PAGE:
open Package'java'awt open Package'java'awt'event let button = Java.make "Button()" let listener = Java.proxy "ActionListener" (object method actionPerformed _ = print_endline "clicked!" end) let () = Java.call "Button.addActionListener(_)" button listenerOpened packages also allow to reduce the verbosity of type expressions, allowing to replace the package name by an underscore. The type of the aforementioned hash_code function can then be written:
val hash_code : _'Object java_extends -> int32rather than:
val hash_code : java'lang'Object java_extends -> int32
The following code builds a simple Celsius-Fahrenheit converter based on a Swing GUI. The code is derived from the Clojure code sample available here. The code uses the JavaString for conversion between Java and OCaml strings.
open Package'java'awt open Package'java'awt'event open Package'javax'swing let () = let str = JavaString.of_string in let open Java in let title = str "Celsius Converter" in let frame = make "JFrame(String)" title in let temp_text = make "JTextField()" () in let celsius_label = make "JLabel(String)" (str "Celsius") in let convert_button = make "JButton(String)" (str "Convert") in let farenheit_label = make "JLabel(String)" (str "Farenheit") in let handler = proxy "ActionListener" (object method actionPerformed _ = try let c = call "JTextField.getText()" temp_text in let c = call "Double.parseDouble(_)" c in let f = (c *. 1.8) +. 32.0 in let f = Printf.sprintf "%f Farenheit" f in call "JLabel.setText(_)" farenheit_label (str f) with Java_exception je -> let je_msg = call "Throwable.getMessage()" je in let je_msg = JavaString.to_string je_msg in let msg = str (Printf.sprintf "invalid float value (%s)" je_msg) in let error = get "JOptionPane.ERROR_MESSAGE" () in call "JOptionPane.showMessageDialog(_,_,_,_)" frame msg title error end) in let () = call "JButton.addActionListener(_)" convert_button handler in let layout = make "GridLayout(_,_,_,_)" 2l 2l 3l 3l in call "JFrame.setLayout(_)" frame layout; ignore (call "JFrame.add(Component)" frame temp_text); ignore (call "JFrame.add(Component)" frame celsius_label); ignore (call "JFrame.add(Component)" frame convert_button); ignore (call "JFrame.add(Component)" frame farenheit_label); call "JFrame.setSize(_,_)" frame 300l 80l; let exit = get "WindowConstants.EXIT_ON_CLOSE" () in call "JFrame.setDefaultCloseOperation(int)" frame exit; call "JFrame.setVisible(_)" frame true
On the OCaml side, Java exceptions are encapsulated into Java_exception instances whose definition is:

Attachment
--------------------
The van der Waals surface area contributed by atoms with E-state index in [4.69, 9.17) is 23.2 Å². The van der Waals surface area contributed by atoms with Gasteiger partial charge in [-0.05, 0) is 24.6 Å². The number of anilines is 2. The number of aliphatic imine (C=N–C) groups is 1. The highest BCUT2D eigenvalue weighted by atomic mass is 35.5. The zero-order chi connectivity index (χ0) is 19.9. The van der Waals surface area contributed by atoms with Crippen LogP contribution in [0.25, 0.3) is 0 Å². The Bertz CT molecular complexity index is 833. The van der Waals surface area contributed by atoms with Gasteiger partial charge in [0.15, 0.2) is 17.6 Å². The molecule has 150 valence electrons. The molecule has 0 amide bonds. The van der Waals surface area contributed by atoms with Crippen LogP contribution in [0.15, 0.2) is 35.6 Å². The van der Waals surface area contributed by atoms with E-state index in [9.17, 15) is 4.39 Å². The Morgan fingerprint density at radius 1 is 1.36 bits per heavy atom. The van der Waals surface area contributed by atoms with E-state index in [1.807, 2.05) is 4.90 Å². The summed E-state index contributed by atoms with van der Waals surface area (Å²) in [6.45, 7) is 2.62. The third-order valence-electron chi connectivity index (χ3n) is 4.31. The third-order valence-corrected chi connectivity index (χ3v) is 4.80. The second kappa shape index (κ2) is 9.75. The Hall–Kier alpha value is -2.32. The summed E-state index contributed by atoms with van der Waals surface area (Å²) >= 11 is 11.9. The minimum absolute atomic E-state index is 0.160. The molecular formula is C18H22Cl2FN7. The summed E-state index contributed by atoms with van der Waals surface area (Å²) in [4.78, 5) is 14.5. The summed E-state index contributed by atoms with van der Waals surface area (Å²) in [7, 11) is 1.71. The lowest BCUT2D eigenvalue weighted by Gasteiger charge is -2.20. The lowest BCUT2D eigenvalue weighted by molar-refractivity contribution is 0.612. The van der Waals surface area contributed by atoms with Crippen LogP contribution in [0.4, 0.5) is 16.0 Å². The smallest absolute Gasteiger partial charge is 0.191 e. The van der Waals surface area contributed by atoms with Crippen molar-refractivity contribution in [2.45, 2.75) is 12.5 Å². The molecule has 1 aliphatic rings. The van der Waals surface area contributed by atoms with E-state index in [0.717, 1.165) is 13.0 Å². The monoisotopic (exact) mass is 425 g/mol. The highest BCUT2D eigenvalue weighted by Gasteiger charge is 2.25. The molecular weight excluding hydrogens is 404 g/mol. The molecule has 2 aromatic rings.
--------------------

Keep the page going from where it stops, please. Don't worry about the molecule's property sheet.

exception Java_exception of java'lang'Throwable java_instanceThe Java.instanceof and Java.cast functions can be used to respectively test whether a given object is an instance of a given class, and to cast it to a given class. Both functions accept as their first parameter the name of the class as a string literal. The following code illustrates how OCaml and Java exceptions can be mixed:
open Package'java'io let f ... = try ... with | Not_found -> (* predefined OCaml Not_found exception *) ... | Java_exception t when Java.instanceof "IOException" t -> (* Java exception that is a subclass of java.io.IOException *) ... | Java_exception _ -> (* any other Java exception *) ... | _ -> (* any other OCaml exception *) ...
Symmetrically, Java exceptions are raised from OCaml code by calling the Java.throw function with a parameter of type java'lang'Throwable java_extends.
For effiency reasons, Java arrays are mapped to specialized implementations, as shown by the following table:
|Java type||OCaml type|
|boolean||int java_boolean_array = int JavaBooleanArray.t|
|byte||int java_byte_array = int JavaByteArray.t|
|char||int java_char_array = int JavaCharArray.t|
|double||float java_double_array = float JavaDoubleArray.t|
|float||float java_float_array = int JavaFloatArray.t|
|int||int32 java_int_array = int32 JavaIntArray.t|
|long||int64 java_long_array = int64 JavaLongArray.t|
|short||int java_short_array = int JavaShortArray.t|
|reference||reference java_reference_array = reference JavaReferenceArray.t|
Array instances are created through either the Java.make_array function, or any of the make functions from the various modules. The Java.make_array function accepts as its first parameter an array descriptor, and as additional parameters int32 values for the various dimensions. For example, a 2x3 byte matrix can be created through:
let m = Java.make_array "byte" 2l 3l
It is also possible to use a uniform representation for arrays by wrapping array instances into JavaArray.t values. The JavaArray.t type is a GADT that unifies all specialized arrays types into one common type. This allows to write generic code over arrays, at the price of an indirection. The JavaArray modules provides the functions to wrap the various kinds of arrays into JavaArray.t values.